changed to correspond. There is a local tradition that the officials
had settled a damage claim in Montana and named this place
after that claimant. (George Lindsay, in Names MSS. Letter
241.)
. Tyrrell Prairie, in the northeastern part of Thurston Coun- 56
Edmond S. Meany
ty, is locally known as "Hawk's Prairie." It was named for the
pioneer, Freeman W. Tyrrell, who was first to settle there in 1851.
After Mr. Tyrrell moved away, about 1870, Tyrus Himes, the next
oldest settler, refused to have the name changed to "Himes Prairie." George H. Himes says the old name of Tyrrell Prairie
should be retained.    (In Names MSS.    Letter 598.)
Tzee-sa-ted Cove, see Pleasant Harbor.
Tzee-tzeE-lal-itch, see Seattle.
U
Ucunas, this name was given to the south shore of the Strait
of Juan de Fuca in 1792 by the Spanish officers of the Lutil y
Mexicana expediton. (J. G. Kohl, in Pacific Railroad Reports,
Volume XII., page 278.)
Umatilla Rapids, in the Columbia River, off the south central portion of Benton County, were called "Muscleshell Rapid"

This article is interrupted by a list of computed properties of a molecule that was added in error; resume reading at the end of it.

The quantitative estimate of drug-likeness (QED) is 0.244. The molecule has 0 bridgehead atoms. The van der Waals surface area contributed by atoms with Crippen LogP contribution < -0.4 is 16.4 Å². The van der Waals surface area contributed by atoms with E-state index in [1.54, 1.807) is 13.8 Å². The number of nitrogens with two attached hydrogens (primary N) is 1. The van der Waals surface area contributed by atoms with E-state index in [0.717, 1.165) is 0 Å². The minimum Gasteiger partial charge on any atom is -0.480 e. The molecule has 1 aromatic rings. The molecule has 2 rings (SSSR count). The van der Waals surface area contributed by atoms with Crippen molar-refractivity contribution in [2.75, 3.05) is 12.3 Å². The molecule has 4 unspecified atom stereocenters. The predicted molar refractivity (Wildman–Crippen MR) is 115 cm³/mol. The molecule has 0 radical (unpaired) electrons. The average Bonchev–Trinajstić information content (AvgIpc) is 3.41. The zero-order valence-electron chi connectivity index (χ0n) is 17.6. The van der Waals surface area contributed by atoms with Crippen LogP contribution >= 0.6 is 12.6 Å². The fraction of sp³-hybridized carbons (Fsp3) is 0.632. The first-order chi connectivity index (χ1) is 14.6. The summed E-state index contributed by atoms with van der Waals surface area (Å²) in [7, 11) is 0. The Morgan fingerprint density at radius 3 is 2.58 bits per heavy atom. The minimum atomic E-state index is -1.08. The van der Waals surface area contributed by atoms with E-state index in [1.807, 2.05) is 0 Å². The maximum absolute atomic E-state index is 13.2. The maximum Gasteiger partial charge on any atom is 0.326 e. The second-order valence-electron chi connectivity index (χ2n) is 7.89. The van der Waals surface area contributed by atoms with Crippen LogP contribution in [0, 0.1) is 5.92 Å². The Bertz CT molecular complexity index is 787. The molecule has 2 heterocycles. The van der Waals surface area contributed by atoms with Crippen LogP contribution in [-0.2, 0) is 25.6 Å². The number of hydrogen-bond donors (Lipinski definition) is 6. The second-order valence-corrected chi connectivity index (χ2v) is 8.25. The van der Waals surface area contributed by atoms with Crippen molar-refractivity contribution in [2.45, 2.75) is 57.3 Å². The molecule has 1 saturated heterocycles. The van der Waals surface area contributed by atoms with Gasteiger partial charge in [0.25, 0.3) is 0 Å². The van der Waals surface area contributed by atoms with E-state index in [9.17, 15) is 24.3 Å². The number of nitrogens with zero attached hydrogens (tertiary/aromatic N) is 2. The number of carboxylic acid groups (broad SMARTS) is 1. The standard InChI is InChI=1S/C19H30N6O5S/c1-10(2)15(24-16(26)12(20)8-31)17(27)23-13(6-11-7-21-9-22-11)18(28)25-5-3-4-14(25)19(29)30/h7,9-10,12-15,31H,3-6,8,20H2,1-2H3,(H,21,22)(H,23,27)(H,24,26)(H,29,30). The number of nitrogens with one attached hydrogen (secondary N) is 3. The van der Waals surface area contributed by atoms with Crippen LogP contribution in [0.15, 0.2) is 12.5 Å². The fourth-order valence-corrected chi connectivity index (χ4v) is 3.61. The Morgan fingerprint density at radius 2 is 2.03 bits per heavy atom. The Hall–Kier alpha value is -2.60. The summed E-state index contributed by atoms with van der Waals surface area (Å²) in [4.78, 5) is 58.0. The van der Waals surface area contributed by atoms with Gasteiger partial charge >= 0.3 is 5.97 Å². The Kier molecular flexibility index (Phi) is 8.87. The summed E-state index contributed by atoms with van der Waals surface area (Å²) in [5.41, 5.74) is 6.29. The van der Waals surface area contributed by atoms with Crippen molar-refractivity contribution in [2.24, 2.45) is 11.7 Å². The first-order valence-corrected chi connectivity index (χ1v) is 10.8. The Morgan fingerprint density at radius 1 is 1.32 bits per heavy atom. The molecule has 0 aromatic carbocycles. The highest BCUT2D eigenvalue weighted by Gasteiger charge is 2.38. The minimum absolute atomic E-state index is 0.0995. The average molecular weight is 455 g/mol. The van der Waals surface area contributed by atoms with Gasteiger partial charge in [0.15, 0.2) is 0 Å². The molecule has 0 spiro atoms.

by Lewis and Clark in 1805. (Journals, Elliott Coues edition,
pages 646, 1247, and 1261.) Umatilla is much used in Oregon
geography.   It is the name of a tribe of Indians.
Umatilla Reee, about one mile northwest of the westernmost
Flattery Rock, off the northwest coast of Clallam County, was
named because the steamship Umatilla was driven onto the reef in
a blinding snow storm on February 9, 1884, and given up for lost.
The crew left, but First Officer John O'Brien and sailors Hanlin
and Hardness returned to the steamer from their light raft, set
the head sails and got her off shore. She was picked up by the
steamship Wellington and towed to Esquimalt. (Lewis & Dry-
den's Marine History of the Pacific Northwest, page 324.) "In
some respects this is the greatest danger on the northern coast,
because in thick weather it is a very difficult object to make out."
(George Davidson, Pacific Coast Pilot, page 509.)
Umtanum, a tributary of Yakima River, in the southeastern
part of Kittitas County, and a railroad station twelve miles south
of Ellensburg, were named from an Indian word. It was first